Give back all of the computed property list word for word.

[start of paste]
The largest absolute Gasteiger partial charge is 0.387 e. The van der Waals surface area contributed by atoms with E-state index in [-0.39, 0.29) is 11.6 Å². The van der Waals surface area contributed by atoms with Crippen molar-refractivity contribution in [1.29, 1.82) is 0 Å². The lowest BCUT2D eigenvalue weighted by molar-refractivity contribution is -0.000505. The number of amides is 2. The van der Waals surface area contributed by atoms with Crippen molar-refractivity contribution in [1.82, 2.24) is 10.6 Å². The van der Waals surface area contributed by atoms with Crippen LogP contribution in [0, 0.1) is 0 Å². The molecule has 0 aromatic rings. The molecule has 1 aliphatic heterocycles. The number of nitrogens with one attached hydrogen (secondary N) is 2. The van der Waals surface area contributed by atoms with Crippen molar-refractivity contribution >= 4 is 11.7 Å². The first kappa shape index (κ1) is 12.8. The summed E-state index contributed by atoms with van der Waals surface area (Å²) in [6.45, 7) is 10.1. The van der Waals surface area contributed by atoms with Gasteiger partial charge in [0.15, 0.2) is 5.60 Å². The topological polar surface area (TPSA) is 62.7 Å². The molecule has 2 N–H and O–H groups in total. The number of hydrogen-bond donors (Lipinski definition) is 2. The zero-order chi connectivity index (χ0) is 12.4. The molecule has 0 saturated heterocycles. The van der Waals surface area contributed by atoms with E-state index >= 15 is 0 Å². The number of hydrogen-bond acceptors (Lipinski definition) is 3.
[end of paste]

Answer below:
The largest absolute Gasteiger partial charge is 0.387 e. The van der Waals surface area contributed by atoms with E-state index in [-0.39, 0.29) is 11.6 Å². The van der Waals surface area contributed by atoms with Crippen molar-refractivity contribution in [1.29, 1.82) is 0 Å². The lowest BCUT2D eigenvalue weighted by molar-refractivity contribution is -0.000505. The number of amides is 2. The van der Waals surface area contributed by atoms with Crippen molar-refractivity contribution in [1.82, 2.24) is 10.6 Å². The van der Waals surface area contributed by atoms with Crippen LogP contribution in [0, 0.1) is 0 Å². The molecule has 0 aromatic rings. The molecule has 1 aliphatic heterocycles. The number of nitrogens with one attached hydrogen (secondary N) is 2. The van der Waals surface area contributed by atoms with Crippen molar-refractivity contribution >= 4 is 11.7 Å². The first kappa shape index (κ1) is 12.8. The summed E-state index contributed by atoms with van der Waals surface area (Å²) in [6.45, 7) is 10.1. The van der Waals surface area contributed by atoms with Gasteiger partial charge in [0.15, 0.2) is 5.60 Å². The topological polar surface area (TPSA) is 62.7 Å². The molecule has 2 N–H and O–H groups in total. The number of hydrogen-bond donors (Lipinski definition) is 2. The zero-order chi connectivity index (χ0) is 12.4. The molecule has 0 saturated heterocycles. The van der Waals surface area contributed by atoms with E-state index >= 15 is 0 Å². The number of hydrogen-bond acceptors (Lipinski definition) is 3.